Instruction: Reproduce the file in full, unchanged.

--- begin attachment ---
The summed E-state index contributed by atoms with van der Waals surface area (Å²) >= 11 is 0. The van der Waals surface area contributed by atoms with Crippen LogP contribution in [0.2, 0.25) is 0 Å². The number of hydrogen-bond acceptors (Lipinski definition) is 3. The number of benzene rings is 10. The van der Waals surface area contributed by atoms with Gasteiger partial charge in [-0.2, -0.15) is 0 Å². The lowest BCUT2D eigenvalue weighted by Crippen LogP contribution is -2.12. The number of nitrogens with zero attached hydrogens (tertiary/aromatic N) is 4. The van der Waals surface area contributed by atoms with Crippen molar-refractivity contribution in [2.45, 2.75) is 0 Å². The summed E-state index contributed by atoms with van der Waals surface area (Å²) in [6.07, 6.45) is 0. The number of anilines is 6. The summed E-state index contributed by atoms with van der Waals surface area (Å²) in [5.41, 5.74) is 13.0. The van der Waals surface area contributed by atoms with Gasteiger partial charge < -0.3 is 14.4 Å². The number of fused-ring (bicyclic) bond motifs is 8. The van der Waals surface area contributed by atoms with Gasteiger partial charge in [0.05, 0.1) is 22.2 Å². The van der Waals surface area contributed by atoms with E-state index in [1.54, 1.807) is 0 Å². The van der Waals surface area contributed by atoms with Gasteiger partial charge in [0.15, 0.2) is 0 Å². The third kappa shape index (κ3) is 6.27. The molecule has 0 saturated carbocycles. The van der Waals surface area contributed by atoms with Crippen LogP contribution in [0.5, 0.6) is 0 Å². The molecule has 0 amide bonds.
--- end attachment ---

The summed E-state index contributed by atoms with van der Waals surface area (Å²) >= 11 is 0. The van der Waals surface area contributed by atoms with Crippen LogP contribution in [0.2, 0.25) is 0 Å². The number of hydrogen-bond acceptors (Lipinski definition) is 3. The number of benzene rings is 10. The van der Waals surface area contributed by atoms with Gasteiger partial charge in [-0.2, -0.15) is 0 Å². The lowest BCUT2D eigenvalue weighted by Crippen LogP contribution is -2.12. The number of nitrogens with zero attached hydrogens (tertiary/aromatic N) is 4. The van der Waals surface area contributed by atoms with Crippen molar-refractivity contribution in [2.45, 2.75) is 0 Å². The summed E-state index contributed by atoms with van der Waals surface area (Å²) in [6.07, 6.45) is 0. The number of anilines is 6. The summed E-state index contributed by atoms with van der Waals surface area (Å²) in [5.41, 5.74) is 13.0. The van der Waals surface area contributed by atoms with Gasteiger partial charge < -0.3 is 14.4 Å². The number of fused-ring (bicyclic) bond motifs is 8. The van der Waals surface area contributed by atoms with Gasteiger partial charge in [0.05, 0.1) is 22.2 Å². The van der Waals surface area contributed by atoms with E-state index in [1.54, 1.807) is 0 Å². The van der Waals surface area contributed by atoms with Gasteiger partial charge in [0.15, 0.2) is 0 Å². The third kappa shape index (κ3) is 6.27. The molecule has 0 saturated carbocycles. The van der Waals surface area contributed by atoms with Crippen LogP contribution in [0.5, 0.6) is 0 Å². The molecule has 0 amide bonds.